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NH Attorneys: What is “Discovery”?

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NH Attorneys: “Discovery” in Injury Claims

You may have heard NH attorneys throw around the word “discovery” or tell you that your case is in the discovery stage. What exactly does this fancy word mean? Discovery is the process by which your attorney and the opposing counsel’s attorney (the “parties”) gather information and evidence about the case to help prepare for trial. Inevitably, the opposing counsel will find out certain facts about your case that you may not have wanted them to know, but the bright side is that your NH attorneys at the Law Office of Manning Zimmerman & Oliveira PLLC will also collect material that will help your case. How is this done? Basically, there are five tools attorneys use to gather this material: interrogatories, requests for disclosure, requests for admissions, requests for production, and depositions.


Interrogatories are written questions between both parties. These are questions that are tailored to the facts of the individual case. These request tend to be broader than other discovery requests, such as where did the accident occur, what injuries did you sustain, or when did you last have contact with so-and-so. These requests are usually limited in number. The responses to these questions will help the opposing attorney narrow down issues and strategize on how he/she might contest your case trial.

Requests for Disclosure

Requests for disclosure are similar to interrogatories, as they are also written questions. These are usually for specific information that the Courts have determined should be exchanged in civil cases. Examples might include disclosure of any witnesses, experts, or parties with relevant information, the amount of restitution/damages the other party is seeking, and copies of all medical records. This gives the attorney an idea of the opposing counsel’s game plan for trial, which of course allows the attorney to plan and prepare counter-arguments.

Requests for Admissions

Requests for admissions are written questions asking the other party to admit or deny certain allegations or the truth of a specific matter. For example, NH attorneys may ask the other party to admit or deny whether he/she was wearing a seat belt at the time of an accident. These requests simplify for the trial by eliminating matters about which there is no real controversy. The biggest threat with requests for admissions comes when a party does not admit or deny by the deadline to respond to such requests (generally within 30 days of being served). When this happens, the requests are automatically deemed admitted for all purposes! The responding party may state that they neither admit nor deny a request but must give a reason for doing so, such as they do not have proper information to respond or need to make a reasonable inquiry.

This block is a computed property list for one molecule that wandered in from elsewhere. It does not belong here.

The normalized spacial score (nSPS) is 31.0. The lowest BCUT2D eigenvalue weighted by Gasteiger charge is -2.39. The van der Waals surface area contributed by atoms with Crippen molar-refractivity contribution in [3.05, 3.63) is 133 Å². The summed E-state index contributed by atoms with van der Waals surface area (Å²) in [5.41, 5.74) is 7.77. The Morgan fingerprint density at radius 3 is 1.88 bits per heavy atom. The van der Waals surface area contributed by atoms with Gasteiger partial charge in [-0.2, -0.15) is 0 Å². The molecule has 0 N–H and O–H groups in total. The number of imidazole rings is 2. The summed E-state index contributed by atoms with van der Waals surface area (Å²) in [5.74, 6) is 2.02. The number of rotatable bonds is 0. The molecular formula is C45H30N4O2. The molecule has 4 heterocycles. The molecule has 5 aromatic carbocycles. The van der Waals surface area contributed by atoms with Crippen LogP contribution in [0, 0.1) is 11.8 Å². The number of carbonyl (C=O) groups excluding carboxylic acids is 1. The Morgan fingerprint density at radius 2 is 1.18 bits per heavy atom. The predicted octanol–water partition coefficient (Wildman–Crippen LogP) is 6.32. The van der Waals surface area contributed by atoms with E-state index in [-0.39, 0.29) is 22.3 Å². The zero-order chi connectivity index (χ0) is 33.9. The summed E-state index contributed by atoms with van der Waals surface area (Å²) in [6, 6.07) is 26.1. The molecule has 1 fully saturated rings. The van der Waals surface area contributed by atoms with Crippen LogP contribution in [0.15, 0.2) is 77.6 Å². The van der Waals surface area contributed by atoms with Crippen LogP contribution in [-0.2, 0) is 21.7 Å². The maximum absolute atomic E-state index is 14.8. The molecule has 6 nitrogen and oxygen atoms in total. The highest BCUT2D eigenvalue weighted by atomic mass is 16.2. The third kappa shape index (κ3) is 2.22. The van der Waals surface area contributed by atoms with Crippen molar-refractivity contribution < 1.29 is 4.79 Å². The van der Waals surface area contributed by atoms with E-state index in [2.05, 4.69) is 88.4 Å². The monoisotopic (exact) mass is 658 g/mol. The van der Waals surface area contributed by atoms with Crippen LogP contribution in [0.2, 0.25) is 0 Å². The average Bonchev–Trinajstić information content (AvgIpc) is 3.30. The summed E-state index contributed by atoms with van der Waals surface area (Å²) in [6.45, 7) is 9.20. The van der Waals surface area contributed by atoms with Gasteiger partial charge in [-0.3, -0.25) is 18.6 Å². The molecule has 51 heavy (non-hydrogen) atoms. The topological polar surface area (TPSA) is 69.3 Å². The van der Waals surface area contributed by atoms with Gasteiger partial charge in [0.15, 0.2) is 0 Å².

Requests for Production

Requests for production are written questions propounded asking a party to produce particular documents or tangible evidence. This may include requests to inspect certain tangible evidence or documents. Any requests must specify which documents or evidence needs to be produced and the place for production. The opposing party has the responsibility to produce such documents/evidence or to make them available. Examples of certain requests would be requesting copies of insurance or indemnity agreements, phone records, health records, etc. There may be possible privacy or confidentiality objections to certain requests depending on whether it is relevant to the case.


Depositions are probably the most nerve-wracking of the discovery processes, because it requires the client or witness being deposed to be present. A deposition is a sworn testimony, usually conducted in person or occasionally by video/phone conference. It is much like an interview, where the attorney gets to ask questions. Usually depositions are stenographically recorded and sometimes even videotaped. NH attorneys may request to depose the other party/client or witnesses. This is a useful tool in gathering information. As a client, you may be deposed by opposing counsel. Your attorney will generally meet with you ahead of time to help you understand the process. It is alright to tell opposing counsel that you do not know the answer to a question or to ask for clarification, but you must respond to all questions asked unless your attorney makes an objection. Usually NH attorneys may only make limited objections at depositions, such as based on harassment or privilege.

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